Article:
Assorted Links 2/15/10


Tyler Cowen, Marginal Revolution and Tyler Cowen’s Ethnic Dining Guide


Apparently This Is What Economics Does To People…

  • Strategies for Working with Congress: Effective Communication and Advocacy on Capitol Hill, February 18, 2010
  • The President’s Budget, February 23, 2010
  • The Defense Budget, February 26, 2010
  • Capitol Hill Workshop, March 3-5, 2010
  • Speechwriting: Preparing Speeches and Oral Presentations, March 12, 2010
  • Sidewalk Accountability and Parking Property Rights – “Through the Mid-Atlantic, rules regarding sidewalk shoveling vary from the mere expectation of courtesy to fines up to $100 for homeowners and business owners who do not do the right thing. While these municipal rules vary in how well they encourage citizens to maintain sidewalks, this issue might be better dealt with at a neighborhood rather than a city level.
    . . .
    In another snow-related economic conundrum, vehicle owners struggle to protect their rights to parking spaces that they have laboriously shoveled. In Boston, drivers can legally save their cleaned spots with lawn chairs or cones, but no such official rule exists in DC. However, an unscientific Washington Post poll found that 76% of respondents favored the right to reserve parking spots, effectively suggesting that the effort of shoveling is worth a guarantee of property rights.”
  • How many people die from lack of health insurance? – “I agree with her conclusion:

    ‘Intuitively, I feel as if there should be some effect. But if the results are this messy, I would guess that the effect is not very big.'”

  • How Insurers Reject You: BlueCross BlueShield of Texas’ blueprint for denying health policies. – “The people who most urgently need Congress to pass health care reform belong to a different group. They’re the 9 percent of Americans who purchase health care for themselves or their families in the so-called ‘nongroup market,’ which is where most of the horror stories you’ve heard about health insurance tend to occur. On second thought, that’s not quite right. The people who most urgently need health reform are those who aspire to join the 9 percent, but can’t, either because no nongroup insurer will take them or because any nongroup insurer that will take them has priced its policy sky-high to offset some medical risk or another. Neither wealthy enough to pay for nongroup insurance nor poor enough to qualify for Medicaid, these spurned customers end up among the 15 percent of Americans who receive no health insurance at all. Should you lose your job and fail to find another, expect to purchase nongroup insurance or, worse, not purchase it. Together, these two groups represent one-quarter of the population.”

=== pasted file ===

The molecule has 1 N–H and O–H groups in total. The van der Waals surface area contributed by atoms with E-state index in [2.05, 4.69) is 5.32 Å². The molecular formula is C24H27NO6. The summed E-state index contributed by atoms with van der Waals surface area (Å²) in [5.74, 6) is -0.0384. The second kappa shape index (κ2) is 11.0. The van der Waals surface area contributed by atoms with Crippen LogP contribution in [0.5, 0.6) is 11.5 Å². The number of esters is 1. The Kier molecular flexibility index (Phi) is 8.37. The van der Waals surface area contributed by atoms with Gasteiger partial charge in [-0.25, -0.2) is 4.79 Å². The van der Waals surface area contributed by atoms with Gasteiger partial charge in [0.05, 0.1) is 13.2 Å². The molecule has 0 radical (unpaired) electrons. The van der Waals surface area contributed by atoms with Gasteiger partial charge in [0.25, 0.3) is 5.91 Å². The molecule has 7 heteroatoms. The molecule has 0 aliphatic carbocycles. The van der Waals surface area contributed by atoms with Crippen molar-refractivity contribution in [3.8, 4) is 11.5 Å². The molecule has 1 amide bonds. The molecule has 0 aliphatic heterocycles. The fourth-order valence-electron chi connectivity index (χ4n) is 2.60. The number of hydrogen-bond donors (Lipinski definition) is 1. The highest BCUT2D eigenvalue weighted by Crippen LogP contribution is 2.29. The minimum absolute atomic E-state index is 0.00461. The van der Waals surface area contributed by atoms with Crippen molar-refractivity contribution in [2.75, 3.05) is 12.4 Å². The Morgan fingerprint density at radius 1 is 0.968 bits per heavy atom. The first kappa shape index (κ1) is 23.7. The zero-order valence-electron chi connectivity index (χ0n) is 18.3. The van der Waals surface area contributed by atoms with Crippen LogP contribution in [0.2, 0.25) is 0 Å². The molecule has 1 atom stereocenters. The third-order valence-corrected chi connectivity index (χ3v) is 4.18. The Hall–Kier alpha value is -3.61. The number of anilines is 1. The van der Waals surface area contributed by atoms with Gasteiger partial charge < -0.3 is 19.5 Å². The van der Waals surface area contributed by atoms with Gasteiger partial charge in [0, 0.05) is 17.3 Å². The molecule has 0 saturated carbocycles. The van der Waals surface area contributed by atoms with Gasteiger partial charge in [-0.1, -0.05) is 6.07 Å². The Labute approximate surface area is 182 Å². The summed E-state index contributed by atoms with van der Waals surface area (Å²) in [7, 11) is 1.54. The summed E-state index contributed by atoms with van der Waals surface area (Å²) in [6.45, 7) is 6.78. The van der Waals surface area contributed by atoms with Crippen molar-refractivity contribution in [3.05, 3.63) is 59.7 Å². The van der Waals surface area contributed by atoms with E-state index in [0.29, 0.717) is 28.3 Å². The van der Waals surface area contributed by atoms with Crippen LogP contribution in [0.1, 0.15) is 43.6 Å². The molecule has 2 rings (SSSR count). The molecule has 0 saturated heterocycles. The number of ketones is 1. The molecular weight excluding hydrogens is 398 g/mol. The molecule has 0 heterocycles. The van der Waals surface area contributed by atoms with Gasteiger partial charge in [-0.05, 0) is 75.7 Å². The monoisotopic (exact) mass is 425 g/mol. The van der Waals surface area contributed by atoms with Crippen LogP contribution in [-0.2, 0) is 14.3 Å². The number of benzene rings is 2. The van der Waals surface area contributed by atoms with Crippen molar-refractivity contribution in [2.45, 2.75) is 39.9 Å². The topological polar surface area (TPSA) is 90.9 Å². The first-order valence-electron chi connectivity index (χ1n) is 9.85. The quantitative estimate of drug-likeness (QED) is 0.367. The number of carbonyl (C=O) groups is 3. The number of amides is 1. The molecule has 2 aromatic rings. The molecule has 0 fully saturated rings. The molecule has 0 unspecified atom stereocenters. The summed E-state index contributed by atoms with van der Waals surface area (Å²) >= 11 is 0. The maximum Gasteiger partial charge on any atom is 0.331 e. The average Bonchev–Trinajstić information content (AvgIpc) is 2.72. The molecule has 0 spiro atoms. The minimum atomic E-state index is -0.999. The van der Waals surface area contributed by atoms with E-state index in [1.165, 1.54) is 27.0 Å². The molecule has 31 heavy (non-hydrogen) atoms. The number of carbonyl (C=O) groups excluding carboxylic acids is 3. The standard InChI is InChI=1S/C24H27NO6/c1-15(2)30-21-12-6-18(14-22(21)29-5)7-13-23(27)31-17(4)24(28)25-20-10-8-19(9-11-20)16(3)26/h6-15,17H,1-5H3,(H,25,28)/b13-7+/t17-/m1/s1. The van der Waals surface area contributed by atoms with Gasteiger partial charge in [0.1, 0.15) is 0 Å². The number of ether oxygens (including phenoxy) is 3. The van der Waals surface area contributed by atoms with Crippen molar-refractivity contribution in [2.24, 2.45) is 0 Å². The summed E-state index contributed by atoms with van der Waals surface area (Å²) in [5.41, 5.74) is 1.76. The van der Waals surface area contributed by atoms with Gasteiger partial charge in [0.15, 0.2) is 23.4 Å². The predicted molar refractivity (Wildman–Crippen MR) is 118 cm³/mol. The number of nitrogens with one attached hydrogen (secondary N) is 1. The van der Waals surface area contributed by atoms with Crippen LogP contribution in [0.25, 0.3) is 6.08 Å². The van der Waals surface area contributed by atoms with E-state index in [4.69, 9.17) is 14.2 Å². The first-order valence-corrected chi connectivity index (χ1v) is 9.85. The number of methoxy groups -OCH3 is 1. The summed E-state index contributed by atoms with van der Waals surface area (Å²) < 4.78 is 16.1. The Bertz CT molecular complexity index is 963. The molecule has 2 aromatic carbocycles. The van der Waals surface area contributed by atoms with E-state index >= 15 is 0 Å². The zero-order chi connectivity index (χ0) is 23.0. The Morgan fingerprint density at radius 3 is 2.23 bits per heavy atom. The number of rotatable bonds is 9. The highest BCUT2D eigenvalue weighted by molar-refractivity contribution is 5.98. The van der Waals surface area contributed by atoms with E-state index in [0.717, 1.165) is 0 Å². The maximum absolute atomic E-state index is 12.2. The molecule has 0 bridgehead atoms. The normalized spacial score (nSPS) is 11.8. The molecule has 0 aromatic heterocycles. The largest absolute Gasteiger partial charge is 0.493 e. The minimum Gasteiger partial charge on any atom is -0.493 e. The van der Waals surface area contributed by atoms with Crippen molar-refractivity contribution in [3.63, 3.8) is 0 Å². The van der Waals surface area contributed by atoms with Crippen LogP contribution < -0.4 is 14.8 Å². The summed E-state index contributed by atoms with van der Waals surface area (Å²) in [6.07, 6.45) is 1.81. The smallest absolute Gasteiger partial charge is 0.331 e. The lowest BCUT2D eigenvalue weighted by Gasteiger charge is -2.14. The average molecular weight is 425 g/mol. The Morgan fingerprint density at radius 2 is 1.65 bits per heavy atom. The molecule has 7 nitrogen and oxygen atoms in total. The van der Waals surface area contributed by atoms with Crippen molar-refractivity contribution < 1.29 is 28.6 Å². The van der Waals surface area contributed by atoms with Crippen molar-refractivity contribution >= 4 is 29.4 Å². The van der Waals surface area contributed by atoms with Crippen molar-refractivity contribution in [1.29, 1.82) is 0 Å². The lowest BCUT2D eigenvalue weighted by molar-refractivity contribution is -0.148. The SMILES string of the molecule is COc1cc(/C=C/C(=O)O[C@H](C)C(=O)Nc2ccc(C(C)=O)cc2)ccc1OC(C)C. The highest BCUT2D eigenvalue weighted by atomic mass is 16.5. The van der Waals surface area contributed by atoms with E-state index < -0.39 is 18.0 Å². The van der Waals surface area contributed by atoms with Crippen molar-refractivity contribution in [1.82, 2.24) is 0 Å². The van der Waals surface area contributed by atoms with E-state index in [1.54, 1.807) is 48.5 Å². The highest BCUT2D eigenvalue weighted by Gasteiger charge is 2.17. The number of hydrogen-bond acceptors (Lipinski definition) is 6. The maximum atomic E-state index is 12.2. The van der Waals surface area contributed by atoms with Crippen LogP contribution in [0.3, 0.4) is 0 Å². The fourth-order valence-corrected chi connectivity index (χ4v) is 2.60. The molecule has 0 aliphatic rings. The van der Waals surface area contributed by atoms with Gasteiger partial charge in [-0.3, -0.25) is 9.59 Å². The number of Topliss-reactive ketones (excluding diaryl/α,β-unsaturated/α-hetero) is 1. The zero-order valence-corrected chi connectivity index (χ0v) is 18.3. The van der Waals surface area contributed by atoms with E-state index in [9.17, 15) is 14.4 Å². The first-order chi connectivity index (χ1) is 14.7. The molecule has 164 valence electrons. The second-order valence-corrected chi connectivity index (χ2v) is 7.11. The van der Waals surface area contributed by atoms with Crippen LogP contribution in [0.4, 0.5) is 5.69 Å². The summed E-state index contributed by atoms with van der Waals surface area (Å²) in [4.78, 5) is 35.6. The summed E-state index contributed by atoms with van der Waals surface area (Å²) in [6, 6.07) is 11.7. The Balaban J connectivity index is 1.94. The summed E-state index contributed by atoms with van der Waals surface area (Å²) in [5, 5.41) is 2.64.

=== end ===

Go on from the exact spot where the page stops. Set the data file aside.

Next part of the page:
• Bipolar or TDD? Asperger’s or autism spectrum? – “Asperger’s Syndrome and autism could become “autism spectrum disorders,” a change opposed by many Asperger’s advocates.”
  • TARP Panel: Small Banks Are Facing Loan Woes – “Nearly 3,000 small U.S. banks could be forced to dramatically curtail their lending because of losses on commercial real-estate loans, a congressional inquiry concluded.